Harvard Macy Community Blog

Fostering the ongoing connectedness of health professions educators committed to transforming health care delivery and education.

The Harvard Macy Institute Podcast S3 E3: Inclusive Teaching with Jeremy Amayo

Increased global attention to diversity, equity, and inclusion necessitates inclusive teaching in health professions education.” The opening line of this article by Jeremy Amayo and team set the scene for a wide-ranging discussion of principle and practical strategies to help teachers be more inclusive – in the classroom, in the clinical environment, and in the online learning environment.

Jeremy Amayo is an Assistant Professor and the Director of Ultrasound Education at the Emory University School of Medicine. He is also a Physician Assistant in the Division of Critical Care Medicine at Emory Healthcare.

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Vanessa M Weisbrod

Great idea Carrie!

I love everything about this! Such a wonderful idea to spread positivity!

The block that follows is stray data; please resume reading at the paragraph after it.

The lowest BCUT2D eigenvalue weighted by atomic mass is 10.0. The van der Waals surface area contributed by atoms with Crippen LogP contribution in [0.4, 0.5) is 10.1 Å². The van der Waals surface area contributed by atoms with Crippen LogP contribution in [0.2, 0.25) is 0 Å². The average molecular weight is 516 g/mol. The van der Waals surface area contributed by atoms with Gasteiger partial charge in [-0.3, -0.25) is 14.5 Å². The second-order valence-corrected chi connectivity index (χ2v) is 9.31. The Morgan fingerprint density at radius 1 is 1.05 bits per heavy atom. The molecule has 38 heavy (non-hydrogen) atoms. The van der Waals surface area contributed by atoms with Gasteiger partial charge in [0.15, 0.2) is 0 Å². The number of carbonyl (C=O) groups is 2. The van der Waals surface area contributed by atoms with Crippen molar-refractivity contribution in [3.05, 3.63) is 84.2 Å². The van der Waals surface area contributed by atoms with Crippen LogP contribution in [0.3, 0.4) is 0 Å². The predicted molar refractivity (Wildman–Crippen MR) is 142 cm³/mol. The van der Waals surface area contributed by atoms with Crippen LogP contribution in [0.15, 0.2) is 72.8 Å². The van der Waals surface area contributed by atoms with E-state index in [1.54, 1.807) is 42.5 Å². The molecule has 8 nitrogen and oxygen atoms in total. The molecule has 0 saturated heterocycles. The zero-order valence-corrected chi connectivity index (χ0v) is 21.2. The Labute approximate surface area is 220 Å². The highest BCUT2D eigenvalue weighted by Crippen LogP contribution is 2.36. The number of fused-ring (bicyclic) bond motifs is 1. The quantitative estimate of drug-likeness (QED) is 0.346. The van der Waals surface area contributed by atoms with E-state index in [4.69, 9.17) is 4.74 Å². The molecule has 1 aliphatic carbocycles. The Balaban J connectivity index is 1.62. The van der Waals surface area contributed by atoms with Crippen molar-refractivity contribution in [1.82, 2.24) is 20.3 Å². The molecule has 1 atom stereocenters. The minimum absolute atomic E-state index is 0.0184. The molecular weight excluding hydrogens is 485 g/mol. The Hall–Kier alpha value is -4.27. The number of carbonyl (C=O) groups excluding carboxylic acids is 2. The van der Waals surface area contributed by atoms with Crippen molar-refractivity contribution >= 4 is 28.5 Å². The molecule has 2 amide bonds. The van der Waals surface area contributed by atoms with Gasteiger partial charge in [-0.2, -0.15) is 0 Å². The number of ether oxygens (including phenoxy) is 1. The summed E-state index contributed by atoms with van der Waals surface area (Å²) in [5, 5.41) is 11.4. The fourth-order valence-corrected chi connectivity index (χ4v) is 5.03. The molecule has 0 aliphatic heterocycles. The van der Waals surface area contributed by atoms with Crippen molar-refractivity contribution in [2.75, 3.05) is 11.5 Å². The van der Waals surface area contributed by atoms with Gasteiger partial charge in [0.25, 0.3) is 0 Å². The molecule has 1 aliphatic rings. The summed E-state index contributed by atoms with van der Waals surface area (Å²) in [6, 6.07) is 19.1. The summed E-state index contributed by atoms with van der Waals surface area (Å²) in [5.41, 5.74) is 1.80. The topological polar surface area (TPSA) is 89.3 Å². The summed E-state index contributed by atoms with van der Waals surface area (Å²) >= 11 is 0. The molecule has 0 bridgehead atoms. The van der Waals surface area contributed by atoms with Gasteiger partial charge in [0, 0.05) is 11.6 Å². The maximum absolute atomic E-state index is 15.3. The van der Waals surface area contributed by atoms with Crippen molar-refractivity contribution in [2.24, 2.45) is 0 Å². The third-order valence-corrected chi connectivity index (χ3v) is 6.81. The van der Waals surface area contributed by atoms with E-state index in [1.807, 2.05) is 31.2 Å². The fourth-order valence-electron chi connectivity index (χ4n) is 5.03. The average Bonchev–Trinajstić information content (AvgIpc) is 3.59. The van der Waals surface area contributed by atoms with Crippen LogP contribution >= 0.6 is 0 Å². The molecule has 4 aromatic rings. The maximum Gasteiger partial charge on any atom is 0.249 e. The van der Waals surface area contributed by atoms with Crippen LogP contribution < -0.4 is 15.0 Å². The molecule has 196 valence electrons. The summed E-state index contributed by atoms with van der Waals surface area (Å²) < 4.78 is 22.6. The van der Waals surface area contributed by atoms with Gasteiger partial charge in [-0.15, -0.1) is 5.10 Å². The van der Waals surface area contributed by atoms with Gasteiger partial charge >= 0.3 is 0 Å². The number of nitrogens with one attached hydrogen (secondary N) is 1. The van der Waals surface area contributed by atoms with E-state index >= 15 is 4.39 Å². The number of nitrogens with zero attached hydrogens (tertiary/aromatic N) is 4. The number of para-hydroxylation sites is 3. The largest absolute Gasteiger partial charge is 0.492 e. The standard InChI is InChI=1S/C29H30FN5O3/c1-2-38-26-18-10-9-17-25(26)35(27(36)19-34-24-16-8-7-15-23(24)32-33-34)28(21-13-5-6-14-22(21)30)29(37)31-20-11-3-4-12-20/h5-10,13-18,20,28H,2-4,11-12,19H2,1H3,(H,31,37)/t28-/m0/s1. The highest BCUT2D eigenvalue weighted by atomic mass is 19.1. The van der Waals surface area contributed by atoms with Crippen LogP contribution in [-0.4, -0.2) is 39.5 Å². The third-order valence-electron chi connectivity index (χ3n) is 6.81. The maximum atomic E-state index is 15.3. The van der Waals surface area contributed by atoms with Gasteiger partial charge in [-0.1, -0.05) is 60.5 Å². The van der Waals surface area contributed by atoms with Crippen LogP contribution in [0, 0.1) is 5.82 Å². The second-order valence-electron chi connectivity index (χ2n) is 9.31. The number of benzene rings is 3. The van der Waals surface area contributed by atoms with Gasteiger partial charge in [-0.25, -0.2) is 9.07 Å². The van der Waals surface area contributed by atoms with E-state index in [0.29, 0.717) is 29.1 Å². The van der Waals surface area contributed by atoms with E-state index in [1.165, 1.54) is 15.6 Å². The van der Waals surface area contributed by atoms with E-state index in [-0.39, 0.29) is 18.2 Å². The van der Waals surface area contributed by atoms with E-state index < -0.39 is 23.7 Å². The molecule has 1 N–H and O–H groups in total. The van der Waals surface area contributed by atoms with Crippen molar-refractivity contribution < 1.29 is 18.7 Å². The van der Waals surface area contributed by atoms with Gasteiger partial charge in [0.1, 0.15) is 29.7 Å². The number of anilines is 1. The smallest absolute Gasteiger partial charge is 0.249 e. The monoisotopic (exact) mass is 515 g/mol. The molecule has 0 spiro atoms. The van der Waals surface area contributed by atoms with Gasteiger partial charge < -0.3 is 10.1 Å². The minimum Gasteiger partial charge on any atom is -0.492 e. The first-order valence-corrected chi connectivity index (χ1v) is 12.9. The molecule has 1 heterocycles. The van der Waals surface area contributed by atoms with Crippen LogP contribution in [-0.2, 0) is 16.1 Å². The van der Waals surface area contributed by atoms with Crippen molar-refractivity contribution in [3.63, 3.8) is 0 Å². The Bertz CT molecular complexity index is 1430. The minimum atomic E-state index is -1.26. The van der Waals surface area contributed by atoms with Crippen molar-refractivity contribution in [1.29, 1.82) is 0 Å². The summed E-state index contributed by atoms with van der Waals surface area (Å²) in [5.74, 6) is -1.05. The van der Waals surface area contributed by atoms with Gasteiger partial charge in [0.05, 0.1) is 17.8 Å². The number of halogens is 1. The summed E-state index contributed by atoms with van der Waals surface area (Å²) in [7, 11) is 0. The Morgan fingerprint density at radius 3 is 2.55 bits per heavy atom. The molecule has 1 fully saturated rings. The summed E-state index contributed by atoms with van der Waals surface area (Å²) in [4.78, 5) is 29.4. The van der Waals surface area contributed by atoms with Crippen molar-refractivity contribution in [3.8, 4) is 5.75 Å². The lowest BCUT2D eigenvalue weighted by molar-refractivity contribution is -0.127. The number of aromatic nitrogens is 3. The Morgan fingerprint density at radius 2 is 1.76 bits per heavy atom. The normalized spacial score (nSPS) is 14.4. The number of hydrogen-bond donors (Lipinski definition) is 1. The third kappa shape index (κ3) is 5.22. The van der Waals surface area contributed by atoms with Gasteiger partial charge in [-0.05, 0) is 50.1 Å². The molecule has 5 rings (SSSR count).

Sunday, 24 April 2022 2:02 PM
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Seeing Beyond the Images: Can Art Reframe Medicine?

As a radiologist, I am a physician whose responsibility and expertise is to carefully review medical imaging (e.g. radiographs, CT, ultrasound, MRI, PET) to detect abnormal findings or deem a medical imaging test “normal.” Since high school, my love of science and technology has been intertwined with appreciation for, creation of, and education in the visual arts. Radiology has been the perfect career combining visual skills, deductive reasoning, and understanding the intersections of anatomy, physiology, and disease. Participating in the Harvard Macy Institute Art Museum-based Health Professions Education Fellowship has not only exposed me to techniques highlighting similar skills that are cultivated in radiology practice but also to push emotional boundaries farther. This experience has also introduced me to my co-fellows - other passionate educators connecting, innovating, and working together to change the future of medicine and medical education.

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Mark B Stephens

VTS and Ultrasound

Great post Sarah!! I love the work you are doing. I will be meeting with colleagues from Wayne State later this week -- they hav... Read More
Wednesday, 06 April 2022 9:09 AM
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For the Love of Medicine